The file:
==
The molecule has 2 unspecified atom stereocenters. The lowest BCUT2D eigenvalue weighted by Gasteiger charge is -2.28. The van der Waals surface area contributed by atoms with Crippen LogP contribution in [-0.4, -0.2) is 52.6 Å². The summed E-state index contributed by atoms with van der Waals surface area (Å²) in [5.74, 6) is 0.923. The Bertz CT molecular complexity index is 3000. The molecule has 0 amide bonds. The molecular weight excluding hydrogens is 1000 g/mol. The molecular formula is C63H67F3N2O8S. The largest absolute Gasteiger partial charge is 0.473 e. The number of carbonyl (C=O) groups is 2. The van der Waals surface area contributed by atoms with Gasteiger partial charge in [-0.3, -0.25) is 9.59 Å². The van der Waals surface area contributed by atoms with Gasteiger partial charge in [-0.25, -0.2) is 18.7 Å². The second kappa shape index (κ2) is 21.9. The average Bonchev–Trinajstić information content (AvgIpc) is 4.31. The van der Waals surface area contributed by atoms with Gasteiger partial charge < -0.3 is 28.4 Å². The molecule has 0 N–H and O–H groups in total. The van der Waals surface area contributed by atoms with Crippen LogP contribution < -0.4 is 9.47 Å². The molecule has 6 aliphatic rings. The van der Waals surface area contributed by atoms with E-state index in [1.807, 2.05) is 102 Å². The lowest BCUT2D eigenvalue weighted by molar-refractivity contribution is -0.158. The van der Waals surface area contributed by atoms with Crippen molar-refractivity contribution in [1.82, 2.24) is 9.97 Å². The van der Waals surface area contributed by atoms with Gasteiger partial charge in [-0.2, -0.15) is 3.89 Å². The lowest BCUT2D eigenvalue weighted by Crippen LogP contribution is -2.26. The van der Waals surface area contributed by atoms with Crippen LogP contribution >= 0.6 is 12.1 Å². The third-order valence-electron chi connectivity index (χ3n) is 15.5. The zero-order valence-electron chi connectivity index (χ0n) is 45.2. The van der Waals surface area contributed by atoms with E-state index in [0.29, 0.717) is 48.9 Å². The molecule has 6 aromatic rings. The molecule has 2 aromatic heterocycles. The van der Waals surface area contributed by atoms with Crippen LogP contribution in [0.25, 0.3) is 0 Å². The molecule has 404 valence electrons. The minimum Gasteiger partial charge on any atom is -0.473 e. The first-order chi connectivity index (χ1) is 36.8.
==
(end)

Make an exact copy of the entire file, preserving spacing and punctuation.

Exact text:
The molecule has 2 unspecified atom stereocenters. The lowest BCUT2D eigenvalue weighted by Gasteiger charge is -2.28. The van der Waals surface area contributed by atoms with Crippen LogP contribution in [-0.4, -0.2) is 52.6 Å². The summed E-state index contributed by atoms with van der Waals surface area (Å²) in [5.74, 6) is 0.923. The Bertz CT molecular complexity index is 3000. The molecule has 0 amide bonds. The molecular weight excluding hydrogens is 1000 g/mol. The molecular formula is C63H67F3N2O8S. The largest absolute Gasteiger partial charge is 0.473 e. The number of carbonyl (C=O) groups is 2. The van der Waals surface area contributed by atoms with Gasteiger partial charge in [-0.3, -0.25) is 9.59 Å². The van der Waals surface area contributed by atoms with Gasteiger partial charge in [-0.25, -0.2) is 18.7 Å². The second kappa shape index (κ2) is 21.9. The average Bonchev–Trinajstić information content (AvgIpc) is 4.31. The van der Waals surface area contributed by atoms with Gasteiger partial charge < -0.3 is 28.4 Å². The molecule has 0 N–H and O–H groups in total. The van der Waals surface area contributed by atoms with Crippen LogP contribution < -0.4 is 9.47 Å². The molecule has 6 aliphatic rings. The van der Waals surface area contributed by atoms with E-state index in [1.807, 2.05) is 102 Å². The lowest BCUT2D eigenvalue weighted by molar-refractivity contribution is -0.158. The van der Waals surface area contributed by atoms with Crippen molar-refractivity contribution in [1.82, 2.24) is 9.97 Å². The van der Waals surface area contributed by atoms with Gasteiger partial charge in [-0.2, -0.15) is 3.89 Å². The lowest BCUT2D eigenvalue weighted by Crippen LogP contribution is -2.26. The van der Waals surface area contributed by atoms with Crippen LogP contribution >= 0.6 is 12.1 Å². The third-order valence-electron chi connectivity index (χ3n) is 15.5. The zero-order valence-electron chi connectivity index (χ0n) is 45.2. The van der Waals surface area contributed by atoms with E-state index in [0.29, 0.717) is 48.9 Å². The molecule has 6 aromatic rings. The molecule has 2 aromatic heterocycles. The van der Waals surface area contributed by atoms with Crippen LogP contribution in [0.25, 0.3) is 0 Å². The molecule has 404 valence electrons. The minimum Gasteiger partial charge on any atom is -0.473 e. The first-order chi connectivity index (χ1) is 36.8.